Revenue for the year ended January 1, 2017 benefited from the Spansion Merger, as compared to the prior year which included such sales only for a partial period post merger, offset by the divestiture of the True Touch® business.
The Company operates on a 52 or 53-week year ending on the Sunday nearest to December 31. Fiscal 2017 and 2016 were each 52 weeks and fiscal 2015 was a 53-week year, with the extra week in the fourth fiscal quarter. The additional week in fiscal 2015 did not materially affect the Company's results of operations or financial position.
Consistent with our accounting policies and generally accepted accounting principles, prior to fiscal 2014 we recognized a significant portion of revenue through distributors at the time the distributor resold the product to its end customer (also referred to as the sell-through basis of revenue recognition) given the difficulty, at the time in estimating the ultimate price of these product shipments and amount of potential returns. In the fourth quarter of 2014, the Company began recognizing revenue on certain product families and with certain distributors (less its estimate of future price adjustments and returns) upon shipment to the distributors (also referred to as the sell-in basis of revenue recognition).
During the year ended January 1, 2017, we recognized an incremental $59.2 million of revenue on new product families or distributors for which we recognized revenue on a sell-in basis. This change resulted in a decrease to the net loss of $19.5 million for the year ended January 1, 2017 or $0.06 per basic and diluted share. By the end of fiscal 2016, all our revenue from transactions with distributors was recognized on a sell-in basis of revenue recognition.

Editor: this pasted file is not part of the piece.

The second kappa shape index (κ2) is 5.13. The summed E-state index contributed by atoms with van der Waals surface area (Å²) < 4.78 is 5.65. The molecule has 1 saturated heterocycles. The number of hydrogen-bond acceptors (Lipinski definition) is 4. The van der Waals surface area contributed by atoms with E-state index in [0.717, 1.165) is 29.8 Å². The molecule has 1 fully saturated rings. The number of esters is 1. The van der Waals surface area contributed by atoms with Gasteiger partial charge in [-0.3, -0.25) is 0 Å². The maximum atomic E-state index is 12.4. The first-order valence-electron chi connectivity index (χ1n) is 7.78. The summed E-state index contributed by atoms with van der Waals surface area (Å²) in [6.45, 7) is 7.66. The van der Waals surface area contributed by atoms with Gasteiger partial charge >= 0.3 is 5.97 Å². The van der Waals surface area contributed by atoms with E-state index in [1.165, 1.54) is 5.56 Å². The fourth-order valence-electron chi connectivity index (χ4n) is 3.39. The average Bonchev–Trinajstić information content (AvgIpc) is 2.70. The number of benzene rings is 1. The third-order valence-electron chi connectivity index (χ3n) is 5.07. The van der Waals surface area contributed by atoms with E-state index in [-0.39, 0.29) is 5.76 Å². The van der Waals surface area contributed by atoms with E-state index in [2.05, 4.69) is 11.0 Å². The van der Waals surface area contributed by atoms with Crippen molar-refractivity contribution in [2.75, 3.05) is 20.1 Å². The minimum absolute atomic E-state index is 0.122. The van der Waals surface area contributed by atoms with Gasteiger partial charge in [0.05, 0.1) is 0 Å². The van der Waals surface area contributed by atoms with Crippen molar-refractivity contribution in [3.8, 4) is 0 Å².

35



During the year ended January 3, 2016, we recognized an incremental $40.9 million of revenue on additional product families for which revenue was previously recognized on a sell-through basis. This change resulted in a decrease to the net loss of $25.0 million for the year ended January 3, 2016 or $0.08 per basic and diluted share.
The following table summarizes our consolidated revenues by segments:
 
 
Year Ended
 
December 31, 2017
 
January 1, 2017
 
January 3, 2016
 
 
 
(In thousands)
 

MCD
$
1,409,265

 
$
994,482

 
$
731,279

MPD
918,506

 
928,626

 
876,574

Total revenues
$
2,327,771

 
$
1,923,108

 
$
1,607,853


Microcontroller and Connectivity Division:
Revenues recorded by MCD increased in fiscal 2017 by $414.8 million, or 41.7%, compared to fiscal 2016. We acquired the IoT business acquired from Broadcom on July 5, 2016. Consequently, fiscal 2016 revenue included only a partial period for the results from the IoT business. Additionally MCD revenues increased in fiscal 2017 as compared to fiscal 2016, due to increased revenue from our wired and wireless connectivity and PSoC products.

Revenues from MCD in fiscal 2016 increased by $263.2 million or 36.0%, compared to fiscal 2015. The increase in fiscal 2016 was primarily driven by the acquisition of the IoT business from Broadcom. Additionally, MCD revenue benefited from increased revenue from the microcontrollers product family.